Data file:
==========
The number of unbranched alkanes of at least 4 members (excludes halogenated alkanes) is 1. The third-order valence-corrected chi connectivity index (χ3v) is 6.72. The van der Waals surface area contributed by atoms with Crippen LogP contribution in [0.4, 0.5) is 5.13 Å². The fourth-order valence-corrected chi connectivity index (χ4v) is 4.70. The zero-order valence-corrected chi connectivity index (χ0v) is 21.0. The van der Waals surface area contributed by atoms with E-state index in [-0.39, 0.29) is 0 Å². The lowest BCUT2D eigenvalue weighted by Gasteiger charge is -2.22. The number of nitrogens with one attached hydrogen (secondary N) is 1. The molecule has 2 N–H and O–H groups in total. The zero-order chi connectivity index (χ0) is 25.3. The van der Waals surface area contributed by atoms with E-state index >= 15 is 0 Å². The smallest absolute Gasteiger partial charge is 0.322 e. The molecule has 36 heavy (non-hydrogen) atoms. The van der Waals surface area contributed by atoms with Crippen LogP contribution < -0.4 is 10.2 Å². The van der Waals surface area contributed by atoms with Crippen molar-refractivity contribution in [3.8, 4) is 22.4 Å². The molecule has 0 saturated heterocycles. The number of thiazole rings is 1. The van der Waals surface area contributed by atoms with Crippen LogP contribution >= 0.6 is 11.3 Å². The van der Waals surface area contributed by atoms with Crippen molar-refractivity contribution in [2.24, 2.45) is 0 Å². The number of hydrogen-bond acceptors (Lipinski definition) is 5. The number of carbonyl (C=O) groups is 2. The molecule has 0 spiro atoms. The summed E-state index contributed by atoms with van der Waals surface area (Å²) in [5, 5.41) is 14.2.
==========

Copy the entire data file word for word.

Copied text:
The number of unbranched alkanes of at least 4 members (excludes halogenated alkanes) is 1. The third-order valence-corrected chi connectivity index (χ3v) is 6.72. The van der Waals surface area contributed by atoms with Crippen LogP contribution in [0.4, 0.5) is 5.13 Å². The fourth-order valence-corrected chi connectivity index (χ4v) is 4.70. The zero-order valence-corrected chi connectivity index (χ0v) is 21.0. The van der Waals surface area contributed by atoms with E-state index in [-0.39, 0.29) is 0 Å². The lowest BCUT2D eigenvalue weighted by Gasteiger charge is -2.22. The number of nitrogens with one attached hydrogen (secondary N) is 1. The molecule has 2 N–H and O–H groups in total. The zero-order chi connectivity index (χ0) is 25.3. The van der Waals surface area contributed by atoms with E-state index >= 15 is 0 Å². The smallest absolute Gasteiger partial charge is 0.322 e. The molecule has 36 heavy (non-hydrogen) atoms. The van der Waals surface area contributed by atoms with Crippen LogP contribution < -0.4 is 10.2 Å². The van der Waals surface area contributed by atoms with Crippen molar-refractivity contribution in [3.8, 4) is 22.4 Å². The molecule has 0 saturated heterocycles. The number of thiazole rings is 1. The van der Waals surface area contributed by atoms with Crippen LogP contribution >= 0.6 is 11.3 Å². The van der Waals surface area contributed by atoms with Crippen molar-refractivity contribution in [2.24, 2.45) is 0 Å². The number of hydrogen-bond acceptors (Lipinski definition) is 5. The number of carbonyl (C=O) groups is 2. The molecule has 0 spiro atoms. The summed E-state index contributed by atoms with van der Waals surface area (Å²) in [5, 5.41) is 14.2.